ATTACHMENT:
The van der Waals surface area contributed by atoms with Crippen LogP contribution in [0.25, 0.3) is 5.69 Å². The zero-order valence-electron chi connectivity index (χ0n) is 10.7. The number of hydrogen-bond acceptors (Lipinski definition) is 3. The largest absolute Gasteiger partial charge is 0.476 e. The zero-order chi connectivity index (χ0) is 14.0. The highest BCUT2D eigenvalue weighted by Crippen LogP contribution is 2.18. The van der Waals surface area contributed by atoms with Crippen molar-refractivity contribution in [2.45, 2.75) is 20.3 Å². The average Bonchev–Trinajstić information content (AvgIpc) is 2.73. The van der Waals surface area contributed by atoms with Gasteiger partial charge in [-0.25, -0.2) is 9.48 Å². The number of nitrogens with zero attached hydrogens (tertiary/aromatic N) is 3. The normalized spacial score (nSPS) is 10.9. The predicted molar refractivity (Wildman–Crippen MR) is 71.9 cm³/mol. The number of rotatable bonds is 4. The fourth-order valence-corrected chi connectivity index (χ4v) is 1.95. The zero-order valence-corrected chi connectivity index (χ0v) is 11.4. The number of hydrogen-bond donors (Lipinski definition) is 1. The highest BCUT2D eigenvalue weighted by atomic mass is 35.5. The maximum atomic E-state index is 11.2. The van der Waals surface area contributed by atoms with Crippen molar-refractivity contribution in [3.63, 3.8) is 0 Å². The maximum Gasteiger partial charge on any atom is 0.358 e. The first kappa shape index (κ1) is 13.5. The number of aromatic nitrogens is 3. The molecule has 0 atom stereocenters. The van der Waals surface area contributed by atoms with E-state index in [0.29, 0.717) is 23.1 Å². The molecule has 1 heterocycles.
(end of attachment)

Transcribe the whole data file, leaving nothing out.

The van der Waals surface area contributed by atoms with Crippen LogP contribution in [0.25, 0.3) is 5.69 Å². The zero-order valence-electron chi connectivity index (χ0n) is 10.7. The number of hydrogen-bond acceptors (Lipinski definition) is 3. The largest absolute Gasteiger partial charge is 0.476 e. The zero-order chi connectivity index (χ0) is 14.0. The highest BCUT2D eigenvalue weighted by Crippen LogP contribution is 2.18. The van der Waals surface area contributed by atoms with Crippen molar-refractivity contribution in [2.45, 2.75) is 20.3 Å². The average Bonchev–Trinajstić information content (AvgIpc) is 2.73. The van der Waals surface area contributed by atoms with Gasteiger partial charge in [-0.25, -0.2) is 9.48 Å². The number of nitrogens with zero attached hydrogens (tertiary/aromatic N) is 3. The normalized spacial score (nSPS) is 10.9. The predicted molar refractivity (Wildman–Crippen MR) is 71.9 cm³/mol. The number of rotatable bonds is 4. The fourth-order valence-corrected chi connectivity index (χ4v) is 1.95. The zero-order valence-corrected chi connectivity index (χ0v) is 11.4. The number of hydrogen-bond donors (Lipinski definition) is 1. The highest BCUT2D eigenvalue weighted by atomic mass is 35.5. The maximum atomic E-state index is 11.2. The van der Waals surface area contributed by atoms with Crippen molar-refractivity contribution in [3.63, 3.8) is 0 Å². The maximum Gasteiger partial charge on any atom is 0.358 e. The first kappa shape index (κ1) is 13.5. The number of aromatic nitrogens is 3. The molecule has 0 atom stereocenters. The van der Waals surface area contributed by atoms with E-state index in [0.29, 0.717) is 23.1 Å². The molecule has 1 heterocycles.